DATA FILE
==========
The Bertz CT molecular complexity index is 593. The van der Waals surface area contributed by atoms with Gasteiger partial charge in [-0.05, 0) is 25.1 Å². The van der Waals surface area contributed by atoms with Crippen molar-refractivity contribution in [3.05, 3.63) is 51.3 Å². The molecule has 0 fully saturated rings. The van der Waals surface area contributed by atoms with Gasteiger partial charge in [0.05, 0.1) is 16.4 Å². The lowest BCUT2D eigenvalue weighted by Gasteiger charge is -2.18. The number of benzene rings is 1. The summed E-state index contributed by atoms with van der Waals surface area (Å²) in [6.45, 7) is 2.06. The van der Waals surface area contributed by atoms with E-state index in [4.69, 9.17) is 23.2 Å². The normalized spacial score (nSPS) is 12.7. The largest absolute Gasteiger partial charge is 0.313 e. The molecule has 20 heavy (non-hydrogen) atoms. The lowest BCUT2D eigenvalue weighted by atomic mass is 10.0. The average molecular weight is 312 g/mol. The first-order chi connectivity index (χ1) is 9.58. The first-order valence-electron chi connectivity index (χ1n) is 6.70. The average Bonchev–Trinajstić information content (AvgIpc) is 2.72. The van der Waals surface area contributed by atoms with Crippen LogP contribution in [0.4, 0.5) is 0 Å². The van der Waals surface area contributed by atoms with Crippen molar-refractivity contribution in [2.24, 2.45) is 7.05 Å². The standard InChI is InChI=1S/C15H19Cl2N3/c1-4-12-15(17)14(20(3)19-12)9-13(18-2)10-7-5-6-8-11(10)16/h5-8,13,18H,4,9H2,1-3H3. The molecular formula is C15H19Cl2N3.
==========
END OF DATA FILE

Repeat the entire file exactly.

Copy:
The Bertz CT molecular complexity index is 593. The van der Waals surface area contributed by atoms with Gasteiger partial charge in [-0.05, 0) is 25.1 Å². The van der Waals surface area contributed by atoms with Crippen molar-refractivity contribution in [3.05, 3.63) is 51.3 Å². The molecule has 0 fully saturated rings. The van der Waals surface area contributed by atoms with Gasteiger partial charge in [0.05, 0.1) is 16.4 Å². The lowest BCUT2D eigenvalue weighted by Gasteiger charge is -2.18. The number of benzene rings is 1. The summed E-state index contributed by atoms with van der Waals surface area (Å²) in [6.45, 7) is 2.06. The van der Waals surface area contributed by atoms with E-state index in [4.69, 9.17) is 23.2 Å². The normalized spacial score (nSPS) is 12.7. The largest absolute Gasteiger partial charge is 0.313 e. The molecule has 20 heavy (non-hydrogen) atoms. The lowest BCUT2D eigenvalue weighted by atomic mass is 10.0. The average molecular weight is 312 g/mol. The first-order chi connectivity index (χ1) is 9.58. The first-order valence-electron chi connectivity index (χ1n) is 6.70. The average Bonchev–Trinajstić information content (AvgIpc) is 2.72. The van der Waals surface area contributed by atoms with Crippen LogP contribution in [0.4, 0.5) is 0 Å². The van der Waals surface area contributed by atoms with Crippen molar-refractivity contribution in [2.24, 2.45) is 7.05 Å². The standard InChI is InChI=1S/C15H19Cl2N3/c1-4-12-15(17)14(20(3)19-12)9-13(18-2)10-7-5-6-8-11(10)16/h5-8,13,18H,4,9H2,1-3H3. The molecular formula is C15H19Cl2N3.